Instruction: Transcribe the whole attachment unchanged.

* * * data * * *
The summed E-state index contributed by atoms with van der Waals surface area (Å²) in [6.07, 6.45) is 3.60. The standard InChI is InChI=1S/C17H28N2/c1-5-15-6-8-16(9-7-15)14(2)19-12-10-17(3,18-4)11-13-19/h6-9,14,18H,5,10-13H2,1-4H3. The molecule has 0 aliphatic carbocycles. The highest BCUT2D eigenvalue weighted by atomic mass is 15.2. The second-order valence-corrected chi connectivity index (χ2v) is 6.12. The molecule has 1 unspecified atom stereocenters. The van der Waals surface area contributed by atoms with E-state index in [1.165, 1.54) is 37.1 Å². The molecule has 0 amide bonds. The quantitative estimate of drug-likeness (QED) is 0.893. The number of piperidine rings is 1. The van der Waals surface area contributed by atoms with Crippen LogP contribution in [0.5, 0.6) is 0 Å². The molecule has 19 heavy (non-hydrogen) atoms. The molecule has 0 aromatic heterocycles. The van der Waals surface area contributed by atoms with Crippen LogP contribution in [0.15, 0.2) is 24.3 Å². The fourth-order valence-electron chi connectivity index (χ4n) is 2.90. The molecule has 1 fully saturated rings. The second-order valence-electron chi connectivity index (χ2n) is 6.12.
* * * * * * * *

The summed E-state index contributed by atoms with van der Waals surface area (Å²) in [6.07, 6.45) is 3.60. The standard InChI is InChI=1S/C17H28N2/c1-5-15-6-8-16(9-7-15)14(2)19-12-10-17(3,18-4)11-13-19/h6-9,14,18H,5,10-13H2,1-4H3. The molecule has 0 aliphatic carbocycles. The highest BCUT2D eigenvalue weighted by atomic mass is 15.2. The second-order valence-corrected chi connectivity index (χ2v) is 6.12. The molecule has 1 unspecified atom stereocenters. The van der Waals surface area contributed by atoms with E-state index in [1.165, 1.54) is 37.1 Å². The molecule has 0 amide bonds. The quantitative estimate of drug-likeness (QED) is 0.893. The number of piperidine rings is 1. The van der Waals surface area contributed by atoms with Crippen LogP contribution in [0.5, 0.6) is 0 Å². The molecule has 19 heavy (non-hydrogen) atoms. The molecule has 0 aromatic heterocycles. The van der Waals surface area contributed by atoms with Crippen LogP contribution in [0.15, 0.2) is 24.3 Å². The fourth-order valence-electron chi connectivity index (χ4n) is 2.90. The molecule has 1 fully saturated rings. The second-order valence-electron chi connectivity index (χ2n) is 6.12.